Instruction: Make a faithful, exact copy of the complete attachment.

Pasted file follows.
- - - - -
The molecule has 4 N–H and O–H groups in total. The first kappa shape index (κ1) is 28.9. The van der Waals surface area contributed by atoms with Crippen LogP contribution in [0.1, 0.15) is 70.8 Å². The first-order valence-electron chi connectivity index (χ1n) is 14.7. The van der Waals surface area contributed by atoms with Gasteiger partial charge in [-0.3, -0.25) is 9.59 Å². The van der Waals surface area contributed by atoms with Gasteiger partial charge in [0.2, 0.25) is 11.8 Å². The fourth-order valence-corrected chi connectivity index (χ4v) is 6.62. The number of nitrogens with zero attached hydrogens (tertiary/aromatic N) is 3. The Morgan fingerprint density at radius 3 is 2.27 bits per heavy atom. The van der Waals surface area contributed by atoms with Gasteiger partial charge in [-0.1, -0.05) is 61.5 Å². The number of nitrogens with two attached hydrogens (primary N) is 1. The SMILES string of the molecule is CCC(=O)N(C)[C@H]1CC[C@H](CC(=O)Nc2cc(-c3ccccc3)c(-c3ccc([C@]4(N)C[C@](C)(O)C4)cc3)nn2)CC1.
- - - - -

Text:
The molecule has 4 N–H and O–H groups in total. The first kappa shape index (κ1) is 28.9. The van der Waals surface area contributed by atoms with Crippen LogP contribution in [0.1, 0.15) is 70.8 Å². The first-order valence-electron chi connectivity index (χ1n) is 14.7. The van der Waals surface area contributed by atoms with Gasteiger partial charge in [-0.3, -0.25) is 9.59 Å². The van der Waals surface area contributed by atoms with Gasteiger partial charge in [0.2, 0.25) is 11.8 Å². The fourth-order valence-corrected chi connectivity index (χ4v) is 6.62. The number of nitrogens with zero attached hydrogens (tertiary/aromatic N) is 3. The Morgan fingerprint density at radius 3 is 2.27 bits per heavy atom. The van der Waals surface area contributed by atoms with Gasteiger partial charge in [-0.1, -0.05) is 61.5 Å². The number of nitrogens with two attached hydrogens (primary N) is 1. The SMILES string of the molecule is CCC(=O)N(C)[C@H]1CC[C@H](CC(=O)Nc2cc(-c3ccccc3)c(-c3ccc([C@]4(N)C[C@](C)(O)C4)cc3)nn2)CC1.